Skip to content

Utility Shutoff and Safety

  1. Home
  2. /
  3. Preparedness
  4. /
  5. Utility Shutoff and Safety

In the event of a disaster, you may be instructed to shut off the utility service at your home.

Below is some general guidance for shutting off utility service. You should modify the information provided to reflect your shut off requirements as directed by your utility company.

Natural Gas

Natural gas leaks and explosions are responsible for a significant number of fires following
disasters. It is vital that all household members know how to shut off natural gas. Because there are different gas shut-off procedures for different gas meter configurations, it is
important to contact your local gas company for guidance on preparation and response regarding gas appliances and gas service to your home. When you learn the proper shut-off procedure for your meter, share the information with everyone in your household. Be sure not to actually turn off the gas when practicing the proper gas shut-off procedure. If you smell gas or hear a blowing or hissing noise, open a window and get everyone out quickly. Turn off the gas, using the outside main valve if you can, and call the gas company from a neighbor’s home.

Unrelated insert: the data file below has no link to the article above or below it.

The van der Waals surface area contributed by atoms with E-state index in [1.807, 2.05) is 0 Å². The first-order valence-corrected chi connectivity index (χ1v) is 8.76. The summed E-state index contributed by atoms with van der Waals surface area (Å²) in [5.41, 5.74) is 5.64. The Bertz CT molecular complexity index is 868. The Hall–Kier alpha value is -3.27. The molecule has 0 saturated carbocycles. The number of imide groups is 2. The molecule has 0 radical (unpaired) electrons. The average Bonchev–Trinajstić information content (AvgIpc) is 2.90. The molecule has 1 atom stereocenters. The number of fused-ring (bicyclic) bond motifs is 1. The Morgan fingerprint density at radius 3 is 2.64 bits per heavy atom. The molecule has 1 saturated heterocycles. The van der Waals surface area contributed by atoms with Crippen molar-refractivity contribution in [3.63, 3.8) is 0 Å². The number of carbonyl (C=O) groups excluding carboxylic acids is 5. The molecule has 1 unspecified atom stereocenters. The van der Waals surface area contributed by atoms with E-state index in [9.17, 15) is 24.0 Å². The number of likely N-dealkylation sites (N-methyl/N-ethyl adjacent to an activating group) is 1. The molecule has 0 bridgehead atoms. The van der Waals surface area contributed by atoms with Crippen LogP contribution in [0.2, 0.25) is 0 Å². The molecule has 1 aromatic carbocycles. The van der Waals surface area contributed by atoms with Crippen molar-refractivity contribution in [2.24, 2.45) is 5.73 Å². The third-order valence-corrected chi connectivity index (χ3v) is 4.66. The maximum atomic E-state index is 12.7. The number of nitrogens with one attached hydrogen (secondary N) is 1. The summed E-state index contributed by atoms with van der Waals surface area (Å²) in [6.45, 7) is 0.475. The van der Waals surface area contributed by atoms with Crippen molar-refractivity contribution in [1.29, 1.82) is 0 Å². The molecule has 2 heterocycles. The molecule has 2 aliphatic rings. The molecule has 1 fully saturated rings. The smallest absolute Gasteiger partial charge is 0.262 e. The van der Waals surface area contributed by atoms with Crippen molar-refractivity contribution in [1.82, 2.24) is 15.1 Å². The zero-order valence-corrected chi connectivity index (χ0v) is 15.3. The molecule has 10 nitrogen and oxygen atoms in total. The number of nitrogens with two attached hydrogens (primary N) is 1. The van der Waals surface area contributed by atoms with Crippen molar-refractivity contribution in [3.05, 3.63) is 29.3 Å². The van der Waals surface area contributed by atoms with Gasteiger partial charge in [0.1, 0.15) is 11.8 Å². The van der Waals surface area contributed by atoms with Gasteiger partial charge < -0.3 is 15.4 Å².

CAUTION – If you turn off the gas for any reason, a qualified professional must
turn it back on. NEVER attempt to turn the gas back on yourself.


Electrical sparks have the potential of igniting natural gas if it is leaking. It is wise to
teach all responsible household members where and how to shut off the electricity.

To Shut off Electricity

  • Locate your circuit box.
  • ALWAYS shut off all individual circuits before shutting off the main circuit breaker.


Water quickly becomes a precious resource following many disasters. It is vital that all household
members learn how to shut off the water at the main house valve.

To Shut off Water

  • Locate the shut-off valve for the water line that enters your house.
  • Make sure this valve can be completely shut off. Your valve may be rusted open, or it may only partially close. Replace it if necessary.
  • Label this valve with a tag for easy identification, and make sure all household members know where it is located.

Additional Resources